Archive for the ‘Easel’ Category

Easel Activities #20

April 20, 2010

A Splash of Salt

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Dissolve salt in warm water. The solution should be super-saturated, add salt until no more will dissolve in the water and you see the salt floating at the bottom of your container. Have your child draw on a dark piece of construction paper with crayons. Then have your child brush the salt solution over the paper. The crayon will resist the salt water. Dry the painting flat. When the painting is completely dry, you can, as an optional step, spray the painting with Aquanet to hold the salt chunks in place. I am told the only hairspray that will work is Aquanet. Once dry, the salt solution will create a sparkly effect on the paper.


Easel Activities #19

April 19, 2010

Flower Fun



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With so many varieties of flowers to choose from, painting with flowers this time of year can be a lot of fun. However, you can choose to paint with fake flowers, they may not smell as nice, but they are sturdier. For this activity we chose the flowers we wanted to use together, Lilacs. Although we could have used any colors, I used this as an opportunity to compare paint colors to colors we see in our world. I made two shades of purple by adding water to one of the containers. This thinned out the paint, and provided two consistencies of paint to experiment with.
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Easel Activities #18

April 18, 2010

Look Ma No Hands

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Attach a paint brush to a baseball cap with duct tape. Demonstrate how to dip the brush in the paint, and then let them at it.


We did “No peeking” and “Look ma No Hands” on the same day. He absolutely loved both activities, and went back and forth from wearing the cap, to wearing the mask, and at some point discovered he could use three brushes at one time.

Easel Activities #17

April 17, 2010

No Peeking!

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I was a little hesitant to try this activity. As it turns out, it was perfect for my four year old. He didn’t like the idea of a bandanna, so I put duct tape over the eyes of his favorite mask. Every once in awhile he would lift up the mask to see what he had created. We would also talk about what he had done.

Easel Activity #16

April 16, 2010

Flip-Flop Fun 

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I purchased these flip-flops at the dollar store. Again, as with all stamping, it is best if you put a small amount of paint in a shallow tray. If I were to do this activity again, I would pull out several pairs of old shoes to stamp with, allowing for more choice, and an opportunity to talk about texture.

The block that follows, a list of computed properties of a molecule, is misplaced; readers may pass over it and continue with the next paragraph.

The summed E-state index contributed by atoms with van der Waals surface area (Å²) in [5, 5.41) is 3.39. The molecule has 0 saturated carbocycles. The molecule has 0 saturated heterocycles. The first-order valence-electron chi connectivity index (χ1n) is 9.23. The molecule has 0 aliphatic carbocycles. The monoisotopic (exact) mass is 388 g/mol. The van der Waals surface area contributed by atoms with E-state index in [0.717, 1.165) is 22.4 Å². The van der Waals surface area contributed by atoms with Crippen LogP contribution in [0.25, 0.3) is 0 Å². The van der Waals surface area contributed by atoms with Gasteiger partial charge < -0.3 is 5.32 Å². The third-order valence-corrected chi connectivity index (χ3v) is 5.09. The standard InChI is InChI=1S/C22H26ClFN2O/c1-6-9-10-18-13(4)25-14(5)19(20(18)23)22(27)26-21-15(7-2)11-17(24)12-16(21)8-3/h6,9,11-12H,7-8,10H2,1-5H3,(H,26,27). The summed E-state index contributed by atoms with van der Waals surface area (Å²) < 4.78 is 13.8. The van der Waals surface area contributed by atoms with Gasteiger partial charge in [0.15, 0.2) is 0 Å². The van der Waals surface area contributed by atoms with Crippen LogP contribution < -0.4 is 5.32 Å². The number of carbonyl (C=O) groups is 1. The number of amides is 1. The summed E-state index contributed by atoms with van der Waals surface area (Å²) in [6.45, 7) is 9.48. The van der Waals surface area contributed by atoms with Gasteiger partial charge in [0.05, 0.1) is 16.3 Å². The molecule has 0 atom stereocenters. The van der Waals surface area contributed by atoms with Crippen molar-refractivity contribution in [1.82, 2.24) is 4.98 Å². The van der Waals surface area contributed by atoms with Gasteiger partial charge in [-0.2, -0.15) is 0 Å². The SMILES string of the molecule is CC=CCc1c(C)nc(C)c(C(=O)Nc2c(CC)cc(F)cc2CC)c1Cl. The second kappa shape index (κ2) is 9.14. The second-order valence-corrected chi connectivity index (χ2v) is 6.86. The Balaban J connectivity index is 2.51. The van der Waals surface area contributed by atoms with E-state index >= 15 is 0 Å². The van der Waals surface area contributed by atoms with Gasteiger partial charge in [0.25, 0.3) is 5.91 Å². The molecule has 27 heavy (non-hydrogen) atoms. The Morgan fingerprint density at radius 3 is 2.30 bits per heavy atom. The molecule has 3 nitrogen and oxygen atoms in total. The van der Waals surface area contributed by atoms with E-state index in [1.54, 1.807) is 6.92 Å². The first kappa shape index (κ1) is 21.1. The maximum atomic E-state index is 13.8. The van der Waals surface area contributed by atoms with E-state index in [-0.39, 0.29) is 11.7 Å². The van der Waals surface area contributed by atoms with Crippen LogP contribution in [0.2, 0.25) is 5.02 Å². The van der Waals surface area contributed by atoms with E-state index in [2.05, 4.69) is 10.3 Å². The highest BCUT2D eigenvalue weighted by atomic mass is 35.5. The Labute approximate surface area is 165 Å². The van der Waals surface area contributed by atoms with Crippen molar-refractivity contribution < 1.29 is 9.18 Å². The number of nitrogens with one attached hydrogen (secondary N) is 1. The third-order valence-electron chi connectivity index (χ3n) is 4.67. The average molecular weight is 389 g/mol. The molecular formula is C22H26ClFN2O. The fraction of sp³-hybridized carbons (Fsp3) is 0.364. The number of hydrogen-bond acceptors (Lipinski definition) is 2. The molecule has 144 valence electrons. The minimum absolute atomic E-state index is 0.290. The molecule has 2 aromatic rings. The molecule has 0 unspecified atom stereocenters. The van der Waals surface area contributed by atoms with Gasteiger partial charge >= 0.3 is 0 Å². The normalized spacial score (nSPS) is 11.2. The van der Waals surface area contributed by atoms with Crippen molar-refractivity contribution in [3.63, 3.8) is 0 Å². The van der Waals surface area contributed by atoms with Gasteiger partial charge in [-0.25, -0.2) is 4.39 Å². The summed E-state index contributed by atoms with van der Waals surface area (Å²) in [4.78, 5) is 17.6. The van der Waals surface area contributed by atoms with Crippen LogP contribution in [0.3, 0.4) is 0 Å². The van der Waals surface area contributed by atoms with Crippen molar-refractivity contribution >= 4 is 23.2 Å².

Easel Activities #15

April 15, 2010

Cool Kool-Aid

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Purchase Kool-Aid packets (the small packets without the sugar added) to make your own super sensory water color. Add one packet of Kool-Aid to about 1/4 of a cup of water. Again, this is another activity that lets your child practice mixing and measuring.

At first this artist started painting gently. I believe he wanted to paint R2-D2. 

Then he discovered the fun of flinging. With each fling he would yell, “Ah Ha!”

Easel Activities #14

April 14, 2010


Finger Painting

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Help your child mix their own finger paints. Let them choose their paint colors, and then let them scoop and mix in corn starch to a desired consistency. Aside from helping your child learn that it is ok to get our fingers dirty, this activity also allows your child time to practice mixing and measuring.


Easel Activities #13

April 13, 2010

Fly Swatter

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Get ready for a splattering good time with this activity! Many of our little artists were taking a “Batter’s Up” stance to create their pieces of art. WARNING: Do not attempt to stop your child once they have started. They will pass out from exhaustion when they are done, until then…stand back!

Easel Activities #12

April 12, 2010

Sponge Stamping

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Purchase sponge stamps or make your own for this easy activity. This activity is a great way to introduce and talk about shapes, as well as types of lines. For best results use a shallow tray for your paints and put a little bit of paint in at a time. During holidays or for special events create appropriate shapes. For extra fun, if your child is ready to use scissors, let them create their own unique sponge shapes.

Use sponge stamps with a variety of textures and shapes. The little boy in the photo enjoyed choosing and exploring the shapes at least as much, if not more, than painting with them.

Easel Activities #11

April 11, 2010

Colorful Bubbles

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I am basically going to let the pictures below do the talking. The only additional information you might need is that I colored the bubbles with food coloring. This activity was such a hit at the art center that we used twice as many bubbles as I though we would, and I think the kids would have liked even more than that. This is a perfect activity for a day when you don’t want to be so…interactive (not that a parent would ever feel that way.)